hw8_soln

hw8_soln - Probability and Stochastic Processes: A Friendly...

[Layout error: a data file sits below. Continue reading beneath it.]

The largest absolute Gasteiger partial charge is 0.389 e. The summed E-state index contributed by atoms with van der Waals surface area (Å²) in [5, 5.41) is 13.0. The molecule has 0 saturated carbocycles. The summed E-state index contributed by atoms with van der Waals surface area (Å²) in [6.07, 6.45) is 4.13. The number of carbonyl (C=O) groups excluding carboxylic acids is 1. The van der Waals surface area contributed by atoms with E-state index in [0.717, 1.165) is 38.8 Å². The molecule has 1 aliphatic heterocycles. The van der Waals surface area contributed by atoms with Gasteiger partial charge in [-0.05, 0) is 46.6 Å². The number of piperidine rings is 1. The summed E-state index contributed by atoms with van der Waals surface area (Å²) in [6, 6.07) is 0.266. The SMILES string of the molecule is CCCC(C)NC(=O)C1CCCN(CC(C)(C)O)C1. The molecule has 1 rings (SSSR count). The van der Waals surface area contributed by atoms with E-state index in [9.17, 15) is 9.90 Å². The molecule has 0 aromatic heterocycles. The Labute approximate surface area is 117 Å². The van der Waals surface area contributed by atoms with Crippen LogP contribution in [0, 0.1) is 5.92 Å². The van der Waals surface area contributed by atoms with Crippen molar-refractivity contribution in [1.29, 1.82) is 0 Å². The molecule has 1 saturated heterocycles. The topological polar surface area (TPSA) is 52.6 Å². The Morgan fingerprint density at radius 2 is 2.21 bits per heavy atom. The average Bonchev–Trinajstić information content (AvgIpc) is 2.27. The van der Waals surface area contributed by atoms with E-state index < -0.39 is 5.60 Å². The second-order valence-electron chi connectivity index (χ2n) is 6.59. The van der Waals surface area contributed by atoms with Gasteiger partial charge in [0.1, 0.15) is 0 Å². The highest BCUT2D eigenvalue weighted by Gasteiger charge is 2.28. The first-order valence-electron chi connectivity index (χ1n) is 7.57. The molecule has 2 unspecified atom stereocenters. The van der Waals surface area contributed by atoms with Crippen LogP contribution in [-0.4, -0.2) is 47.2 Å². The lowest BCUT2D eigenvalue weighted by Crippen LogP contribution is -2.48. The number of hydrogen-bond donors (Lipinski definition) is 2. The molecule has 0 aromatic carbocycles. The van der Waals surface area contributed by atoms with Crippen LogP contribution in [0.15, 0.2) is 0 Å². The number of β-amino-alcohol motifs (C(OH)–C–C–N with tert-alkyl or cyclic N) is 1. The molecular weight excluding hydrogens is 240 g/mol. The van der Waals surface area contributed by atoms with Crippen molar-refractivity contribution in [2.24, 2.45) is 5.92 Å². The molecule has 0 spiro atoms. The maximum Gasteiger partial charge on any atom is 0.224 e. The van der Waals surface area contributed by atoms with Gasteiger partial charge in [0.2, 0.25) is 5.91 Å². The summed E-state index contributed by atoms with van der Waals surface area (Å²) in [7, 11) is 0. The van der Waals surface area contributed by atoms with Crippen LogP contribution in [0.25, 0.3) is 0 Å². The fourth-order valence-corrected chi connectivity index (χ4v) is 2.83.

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Unformatted text preview: Probability and Stochastic Processes: A Friendly Introduction for Electrical and Computer Engineers Roy D. Yates and David J. Goodman Problem Solutions : Yates and Goodman,4.5.3 4.5.6 4.5.7 4.7.3 4.7.5 4.7.8 4.7.11 4.7.13 and 4.7.16 Problem 4.5.3 X is a Gaussian random variable with zero mean but unknown variance. We do know, however, that 01 ¡ ¢ ¥  FX 10 ©  FX 10  £ 10 10 σX 2Φ ¦  © ¦ ¥ £ X  1 0 55. Using Table 4.1 for the Gaussian CDF, we find that 10 σX   ¨ ¦  This implies Φ 10 σX or σX 66 6. 10  ¢© P function. 0 15 ¦ ¦ §¥ We can find the variance Var X by expanding the above probability in terms of the Φ ¨ £ ¤¡ 10 ¨ PX  © ¨ ¦ Problem 4.5.6 We are given that there are 100 000 000 men in the United States and 23 000 of them are at least 7 feet tall, and the heights of U.S men are independent Gaussian random variables with mean 5 10 .      (a) Let H denote the height in inches of a U.S male. To find σX , we look at the fact that the probability that P H 84 is the number of men who are at least 7 feet tall divided by the total number of men (the frequency interpretation of probability). Since we measure H in inches, we have ¥    Qx,  ¨ ¦ !  ©  ¦ !  © © 3 5 or σX ¦ ¦ ! ¨ ¦ From Table 4.2, this implies 14 σX 2 3 10  © Q 14 σX 4 " ¦ §¥ Φx ¦ 1 0 00023 ¦ x 70 84 σX Φ ¨ Since Φ 23 000 100 000 000 84  PH 4.  (b) The probability that a randomly chosen man is at least 8 feet tall is Q 65 © ¦ 70 4 ¨ 96 Q  96  ¦ §¥ PH Unfortunately, Table 4.2 doesn’t include Q 6 5 , although it should be apparent that the probability is very small. In fact, Q 6 5 4 0 10 11 . "  ¨ © # 1 ¨ ¦  ¨ © (c) First we need to find the probability that a man is at least 7’6”. β 2 87 10 7 . ¨ ¦  © ¦ ¦ ¥ Although Table 4.2 stops at Q 4 99 , if you’re curious, the exact value is Q 5  7 " 3 10 $ ! Q5  70 4 ¦ 90 Q  90 " PH ©  ¨ © Now we can begin to find the probability that no man is at least 7’6”. This can be modeled as 100,000,000 repetitions of a Bernoulli trial with parameter 1 β. The probability that no man is at least 7’6” is  100 000 000 94 10 # β 14 " % ¨ ¦ %   1 © (d) The expected value of N is just the number of trials multiplied by the probability that a man is at least 7’6”. 100 000 000 β 30 ¦   EN  ¦ &¥ Problem 4.5.7 N µ σ2 distribution, the integral we wish to evaluate is ¥ ' dw dw σ and ¦  © e ' ∞ x2 2 " dx " ' (¦ "    ∞ 3 ¦ 1 2π 2σ2  ) µ σ, we have dx ) © 4¦ I 2 " w 0 1" (a) Using the substitution x ∞ wµ " 2πσ2 e 2 ∞ ∞ 1 fW w dw 3  ∞ I ¦ (b) When we write I2 as the product of integrals, we use y to denote the other variable of integration so that x2 y2 2 32 5 0 1" e dx 1 2π ∞ ∞ e y2 2 dy " " ' " ' ∞ 3 dx dy " 0 2 e dθ ¦ 2π  2π 0 r2 2 r2 2 " ' ' 0 e ' 0 ∞ 3 2π " ' 1 2π 1 2π 1 2π r2 and dx dy 3 6 ¦ " ¦ ¦ ¦ I2 y2 ¦ ¦ (c) By changing to polar coordinates, x2 1 r dr d θ so that r dr d θ ∞ 0 ¦ ) ' ∞ x2 2 ) ∞ ∞ ∞ e ' 1 2π ∞ " 1 2π 3 I2 dθ Problem 4.7.3 X2 0. We can conclude that FY y © PX ¦ dx 1 ¦ 9x 0,  " 9e 8 9' © ¦ ! 0 y 9y e " ¦ ! ¦ y FY y 0, 8 £ From the exponential PDF of X , we see that for y 0. For y ¥ y £ P X2 ) FY y 0 for y ¦ ! 0 we see that Y 7 (a) Since X © Hence, the CDF of Y is 0 0 8  e y y 9y " 0 1 7 ¦ ! FY y © By taking the derivative of the CDF, we obtain the PDF 9y  " 8 92e 0 )   © ¦ ! fY y yy 0 otherwise © (b) Finding the moments of Y is easiest using the moments of X . Specifically, we know from Probn! 9n . Hence, E Y E X2 2 81. lem 4.4.10 that E X n ¦ §¥   24 94 4 94  2 ¦  ¦  @¥ EY 20 6561  ¦  ¦ ©  U.  ¦ §¥  ln 1 4! 94 . This implies  ¦ §¥ © ¦ Problem 4.7.5 have a sketch of the function X E Y2 ¦ Var Y E X4  (c) The second moment is E Y 2 4 X 2 0 0 0.5 U 1 (a) From the sketch, we observe that X will be nonnegative. Hence FX x 0 for x 0. Since U has a uniform distribution on 0 1 , for 0 u 1, P U u u. We use this fact to find the CDF of X . For x 0, £ £ e x "  U PU ¦ P1 £ ¦ ¥   © 1 and so x 1 ¦ "  e  FU 1 e ¦  £ ¦  "  © £ © The complete CDF can be written as  ¦ B 3 e x " 0 1 x x 7 FX x 0 0 x "  FX x £ x 1   U e x " ¥ x £ e ¦ §¥ 1 © 0, 0 ln 1 ¦ A For x P 7 FX x © (b) By taking the derivative, the PDF is x e 0 x0 otherwise " ¦ B fX x © Thus, X has an exponential PDF. In fact, since most computer languages provide uniform 0 1 random numbers, the procedure outlined in this problem provides a way to generate exponential random variables from uniform random variables.  ¦ 1¥ 1, E X ¥ ¦ (c) Since X is an exponential random variable with parameter a 1. Problem 4.7.8 Let X denote the position of the pointer and Y denote the area within the arc defined by the stopping position of the pointer. (a) If the disc has radius r, then the area of the disc is πr2 . Since the circumference of the disc is 1 and X is measured around the circumference, Y πr2 X . For example, when X 1, the shaded area is the whole disc and Y πr2 . Similarly, if X 1 2, then Y πr2 2 is half the area of the disc. Since the disc has circumference 1, r 1 2π and ¦ ¦ ¦  ¦  ¦ © C ¦ X 4π ¦ πr2 X  ¦ Y £ y PX ¦ X 4π P 4πy £ £ y ¦ §¥ ¦ §¥ PY ¦ ! © Therefore the CDF is 0 y £ 7 0 y 4πy 0 1 y £ ¦ ! FY y 1 4π 1 4π © (c) By taking the derivative of the CDF, the PDF of Y is 4π 0 y 41 π 0 otherwise £ 1 8π . ¦ 4πy dy © C 2 1 4π 0 0 © 3 D (§¥ ¦ Problem 4.7.11 The PDF of U is £ £  12 1u1 0 otherwise  ¦ ! fU u 4  ¦ B (d) The expected value of Y is E Y £ fY y FX 4πy © FY y  (b) The CDF of Y can be expressed as © 0 for w 0 fU u du © 0 ¦ §¥ ' 1  PU 12 ¦ 7 © 0  ¦ E ¦ ¥ PW 0. Next, we observe that the rectifier output W is a 7 Since W 0, we see that FW w mixed random variable since ¦ " The above facts imply that 0 12 £ ¦ ¥ ¦ ! © 1, w fU u du  © ' 1 w © 4¦ £ w 12 6 PU   ¦ §¥ ¦  7 7 FW w © " w 120 w £ 0 w 1 0 w 1 7 6   G £ © © ¦  FW w 1 for w 1. Hence, the complete expression £ £ 1, which implies FW w ¦ F Finally, U 1 implies W for the CDF is PW ¦ w 0 ¦ ¥ Next, we note that for 0 PW  FW 0 1 © By taking the derivative of the CDF, we find the PDF of W ; however, we must keep in mind that the discontinuity in the CDF at w 0 yields a corresponding impulse in the PDF. ¦ £ 120 w 1 otherwise 6    δw 0 £ © © ¦  fW w © From the PDF, we can calculate the expected value © 6 ' 0 w 2 dw  0  ¦ 6    © © 0 1 1 2 dw 14 ¦ wδw  1 ¦ §¥ ' EW Perhaps an easier way to find the expected value is to use Theorem 2.10. In this case, ∞ 1 u 1 2 du   © ' 0 14 ¦ ¦  ©  © ' ∞ g u fW w du  ¦ §¥ EW " As we expect, both approaches give the same answer. Problem 4.7.13 shown in the following figure: 3 Y 2 1 0 0 1 2 3 X 1  © ' ¦ §¥ 5 0 1 fX x dx ¦ 1 ' £ X 0 © £ P0 x 2 dx  12   ¦ F¥  ¦ PY 1. Thus, ¦ X 14  £ 1 2 if and only if 0 £ ¦ (a) Note that Y 12 ¦   ©  7 © ¦ B £  £ 7 12  PY ¦ ¥ ¦ 1 14  ¦ ¥ £ P0 ¦    © £ 2, © ' £ ¦ ¥ y2 4 2. The complete expression of the CDF is y 12 12 y 1 1y2 y2  0 14 y2 4 1 £ 7 £  7  7 ¦ ! © ¦ !  ¦ ! £ © FY y fX x dx 0  1 for y y y ¦ 2, FY y PX  7 FY y Lastly, since Y PY ¦ y 1 2. Also, FY 1 2  FY y Next, for 1 X 0 for y ¦ §¥ (b) Since Y 1 2, we can conclude that FY y 1 4. Similarly, for 1 2 y 1, © Problem 4.7.16 First, we must verify that F 1 u is a nondecreasing function. To show this, suppose that for u u , x F 1 u and x F 1 u . In this case, u F x and u F x . Since F x is nondecreasing, F x implies that x x . Hence, we can write Fx   ©  © ¦   © © ¦ "  © £ ¦ 6 PU Fx © x ¦¥ I £  U Fx © © 1   " PF  ¦  " ¦    H FX x © © © ¦ "  © ...